Millennium Post

Little relief for social media users

Little relief for social media users
While the Supreme Court’s order on Thursday saying that no person could be arrested for posting ‘objectionable comments’ on social networking sites is a welcome development, it really is woefully inadequate to tackle the blitzkrieg of state-sponsored assaults that the users of social media have had to face for putting up remarks that even scratch the surface of the corruption-infested political morass. According to the apex court’s direction, no arrests or other forms of coercive measures could be taken without prior permission from senior police officials. But this instruction falls painfully short of the level of deterrence needed to prevent zealots in the government, the police force and even amongst the various party cadres, from launching into attacks and assaults on the technosavvy political protesters and those participating in civil unrests through the medium of social media. In the past year alone, several instances of police atrocity on users of Facebook, Twitter and Gmail were reported. Particularly striking among them were the cases in which one, a chemistry professor at a Kolkata university was beaten up and arrested for forwarding a cartoon of the West Bengal chief minister, and two, a young Mumbai girl was kept in police custody for a few days for posting a remark questioning the state funeral given to the former Shiv Sena supremo, the late Bal Thackeray. It is obvious that none of these arrests occurred without the implicit nod from the government authorities or party top brass, who in turn had directed the senior officials in the police force to go ahead and handcuff the hapless dissenters, whose only crime was to post witty and intelligent questions that unsettled those occupying the high seats of power.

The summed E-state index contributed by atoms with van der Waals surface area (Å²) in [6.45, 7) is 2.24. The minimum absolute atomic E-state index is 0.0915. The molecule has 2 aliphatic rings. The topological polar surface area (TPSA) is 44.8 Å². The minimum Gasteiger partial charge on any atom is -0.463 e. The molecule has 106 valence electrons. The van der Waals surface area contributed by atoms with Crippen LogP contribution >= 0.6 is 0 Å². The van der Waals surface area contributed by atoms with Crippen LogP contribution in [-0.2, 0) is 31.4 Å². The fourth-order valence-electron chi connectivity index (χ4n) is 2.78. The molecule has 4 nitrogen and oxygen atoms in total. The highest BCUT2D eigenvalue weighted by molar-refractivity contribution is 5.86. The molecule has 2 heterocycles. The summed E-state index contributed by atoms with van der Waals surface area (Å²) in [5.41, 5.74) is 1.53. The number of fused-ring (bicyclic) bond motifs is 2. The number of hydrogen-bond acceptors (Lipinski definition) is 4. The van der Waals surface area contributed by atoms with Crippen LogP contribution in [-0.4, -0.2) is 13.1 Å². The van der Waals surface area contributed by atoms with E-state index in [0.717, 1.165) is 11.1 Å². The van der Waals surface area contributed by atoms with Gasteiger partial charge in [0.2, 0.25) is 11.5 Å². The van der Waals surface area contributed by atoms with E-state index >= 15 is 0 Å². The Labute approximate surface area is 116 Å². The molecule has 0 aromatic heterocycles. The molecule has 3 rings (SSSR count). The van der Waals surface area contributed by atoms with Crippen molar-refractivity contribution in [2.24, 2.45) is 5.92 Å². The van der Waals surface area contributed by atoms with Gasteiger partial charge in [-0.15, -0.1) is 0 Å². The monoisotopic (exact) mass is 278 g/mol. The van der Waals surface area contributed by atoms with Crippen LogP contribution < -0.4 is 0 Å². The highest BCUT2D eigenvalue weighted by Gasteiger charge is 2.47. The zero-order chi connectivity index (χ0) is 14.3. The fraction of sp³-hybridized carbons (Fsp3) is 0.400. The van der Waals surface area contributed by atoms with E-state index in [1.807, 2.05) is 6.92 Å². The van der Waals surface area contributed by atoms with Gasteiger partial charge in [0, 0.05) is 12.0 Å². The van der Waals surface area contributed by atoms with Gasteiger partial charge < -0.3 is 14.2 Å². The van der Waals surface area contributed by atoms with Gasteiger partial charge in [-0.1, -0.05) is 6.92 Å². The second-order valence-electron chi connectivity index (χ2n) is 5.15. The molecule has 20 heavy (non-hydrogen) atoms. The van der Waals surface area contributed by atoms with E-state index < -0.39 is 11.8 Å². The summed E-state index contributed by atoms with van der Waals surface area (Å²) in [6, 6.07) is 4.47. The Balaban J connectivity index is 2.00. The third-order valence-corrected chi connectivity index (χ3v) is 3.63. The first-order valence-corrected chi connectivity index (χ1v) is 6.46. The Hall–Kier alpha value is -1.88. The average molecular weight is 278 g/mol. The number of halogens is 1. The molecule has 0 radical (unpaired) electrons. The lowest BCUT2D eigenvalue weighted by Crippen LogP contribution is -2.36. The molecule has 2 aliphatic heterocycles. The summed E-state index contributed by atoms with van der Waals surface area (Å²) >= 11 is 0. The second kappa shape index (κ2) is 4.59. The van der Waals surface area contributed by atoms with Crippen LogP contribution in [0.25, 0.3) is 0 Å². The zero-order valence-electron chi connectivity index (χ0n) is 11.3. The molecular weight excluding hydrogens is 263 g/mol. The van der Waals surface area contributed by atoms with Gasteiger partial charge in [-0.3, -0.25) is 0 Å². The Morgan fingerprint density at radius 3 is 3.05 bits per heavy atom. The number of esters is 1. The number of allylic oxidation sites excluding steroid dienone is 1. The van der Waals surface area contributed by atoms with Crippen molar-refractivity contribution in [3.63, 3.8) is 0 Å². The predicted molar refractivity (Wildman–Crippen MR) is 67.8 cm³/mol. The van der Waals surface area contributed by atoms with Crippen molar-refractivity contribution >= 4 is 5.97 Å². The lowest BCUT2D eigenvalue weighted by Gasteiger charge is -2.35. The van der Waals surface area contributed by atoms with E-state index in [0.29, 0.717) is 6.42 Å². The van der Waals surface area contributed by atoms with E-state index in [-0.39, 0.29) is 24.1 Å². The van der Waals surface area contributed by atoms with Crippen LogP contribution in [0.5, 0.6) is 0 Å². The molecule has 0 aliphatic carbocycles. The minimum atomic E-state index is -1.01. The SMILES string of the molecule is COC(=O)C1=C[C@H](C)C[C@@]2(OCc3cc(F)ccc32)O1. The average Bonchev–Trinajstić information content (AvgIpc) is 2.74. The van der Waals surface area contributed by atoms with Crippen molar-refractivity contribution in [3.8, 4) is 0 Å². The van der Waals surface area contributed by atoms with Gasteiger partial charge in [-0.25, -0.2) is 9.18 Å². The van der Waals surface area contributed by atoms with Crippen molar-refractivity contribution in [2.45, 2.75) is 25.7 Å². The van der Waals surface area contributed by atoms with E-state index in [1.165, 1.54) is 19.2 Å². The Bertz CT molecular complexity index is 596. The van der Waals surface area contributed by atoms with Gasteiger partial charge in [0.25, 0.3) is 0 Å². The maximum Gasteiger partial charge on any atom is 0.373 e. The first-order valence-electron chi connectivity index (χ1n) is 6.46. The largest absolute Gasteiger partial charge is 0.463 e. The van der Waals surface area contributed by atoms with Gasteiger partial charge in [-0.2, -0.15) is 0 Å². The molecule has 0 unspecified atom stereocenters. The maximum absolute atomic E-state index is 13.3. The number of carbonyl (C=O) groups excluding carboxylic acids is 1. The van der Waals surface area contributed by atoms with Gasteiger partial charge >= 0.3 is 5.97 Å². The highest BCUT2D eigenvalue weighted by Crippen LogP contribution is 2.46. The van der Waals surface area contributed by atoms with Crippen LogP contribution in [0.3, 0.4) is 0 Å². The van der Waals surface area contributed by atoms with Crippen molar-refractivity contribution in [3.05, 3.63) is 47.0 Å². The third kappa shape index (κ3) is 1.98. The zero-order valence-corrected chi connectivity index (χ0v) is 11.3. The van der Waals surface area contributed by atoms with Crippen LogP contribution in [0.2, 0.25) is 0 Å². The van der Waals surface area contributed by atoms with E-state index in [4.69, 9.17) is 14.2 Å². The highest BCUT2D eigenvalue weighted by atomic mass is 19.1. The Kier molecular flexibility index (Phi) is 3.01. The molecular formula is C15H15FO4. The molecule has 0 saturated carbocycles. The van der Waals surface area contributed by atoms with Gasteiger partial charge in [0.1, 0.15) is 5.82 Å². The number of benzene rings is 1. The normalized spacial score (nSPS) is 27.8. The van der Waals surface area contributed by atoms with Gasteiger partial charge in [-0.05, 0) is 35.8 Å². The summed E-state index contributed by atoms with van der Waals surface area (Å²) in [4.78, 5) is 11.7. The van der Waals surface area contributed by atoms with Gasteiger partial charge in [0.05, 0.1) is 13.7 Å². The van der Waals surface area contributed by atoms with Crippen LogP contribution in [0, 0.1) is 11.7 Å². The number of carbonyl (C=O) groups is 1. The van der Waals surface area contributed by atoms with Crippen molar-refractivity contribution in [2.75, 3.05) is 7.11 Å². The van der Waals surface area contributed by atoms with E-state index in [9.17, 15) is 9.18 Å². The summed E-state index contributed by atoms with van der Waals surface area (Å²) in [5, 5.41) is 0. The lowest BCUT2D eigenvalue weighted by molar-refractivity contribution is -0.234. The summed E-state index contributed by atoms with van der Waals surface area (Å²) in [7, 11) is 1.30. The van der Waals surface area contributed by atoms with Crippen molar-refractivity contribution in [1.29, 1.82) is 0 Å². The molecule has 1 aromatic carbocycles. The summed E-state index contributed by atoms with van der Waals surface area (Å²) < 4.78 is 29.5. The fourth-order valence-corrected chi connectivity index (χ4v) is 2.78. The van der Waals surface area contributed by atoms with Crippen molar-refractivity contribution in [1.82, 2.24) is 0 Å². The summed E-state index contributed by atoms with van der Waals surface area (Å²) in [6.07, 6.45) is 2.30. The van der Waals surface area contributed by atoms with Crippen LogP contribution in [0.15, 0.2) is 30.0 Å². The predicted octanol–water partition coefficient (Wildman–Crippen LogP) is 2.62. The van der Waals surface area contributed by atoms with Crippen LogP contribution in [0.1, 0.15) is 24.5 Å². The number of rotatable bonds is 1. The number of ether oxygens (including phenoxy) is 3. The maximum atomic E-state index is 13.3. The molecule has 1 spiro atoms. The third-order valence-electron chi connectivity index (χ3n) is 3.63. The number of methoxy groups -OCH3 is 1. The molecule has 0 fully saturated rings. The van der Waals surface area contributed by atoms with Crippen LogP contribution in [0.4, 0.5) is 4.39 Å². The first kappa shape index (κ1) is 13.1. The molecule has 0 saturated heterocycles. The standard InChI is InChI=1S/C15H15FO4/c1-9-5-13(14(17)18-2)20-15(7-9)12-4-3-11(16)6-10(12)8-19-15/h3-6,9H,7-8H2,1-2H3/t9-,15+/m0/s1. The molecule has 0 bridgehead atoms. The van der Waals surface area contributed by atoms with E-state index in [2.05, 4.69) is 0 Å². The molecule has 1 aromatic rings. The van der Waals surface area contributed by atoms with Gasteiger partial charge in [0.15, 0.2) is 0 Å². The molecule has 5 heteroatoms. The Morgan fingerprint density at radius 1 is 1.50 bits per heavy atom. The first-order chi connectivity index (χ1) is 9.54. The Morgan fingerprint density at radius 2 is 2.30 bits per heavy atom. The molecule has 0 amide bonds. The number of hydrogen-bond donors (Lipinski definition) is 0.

While the Supreme Court has rightly observed that it cannot pass an order banning all arrest in such cases as operation of Section 66A (pertaining to objectionable comments) of the Information and Technology Act, because the apex court is still examining the constitutional validity of the legal provision, it nevertheless, needs to take into account the public anger and outrage at the rampant misuse of the particular act, that is cited to quell all kinds of virtual and online dissent. The judiciary, which is otherwise the last bastion of truth and justice in this country, and has been doing a commendable job in promoting the cause of the Indian citizen holding the fort against the ribald political-corporate offensive in the form of endless scams, must also take into account the emerging realities of the Indian political and civil societies. The recent slew of arrests over ‘liking’ a particular post on Facebook amounts to gross violation of fundamental rights, such as right to free speech. Hence, the Court’s decision to stick to the Centre’s earlier advisory to all states which limited arrests unless directed by a senior official in the Indian Police Service not below the rank of Inspector General in metropolitan cities, is not sensitive enough and disregards how the social media has emerged as the new vehicle of public sentiment.
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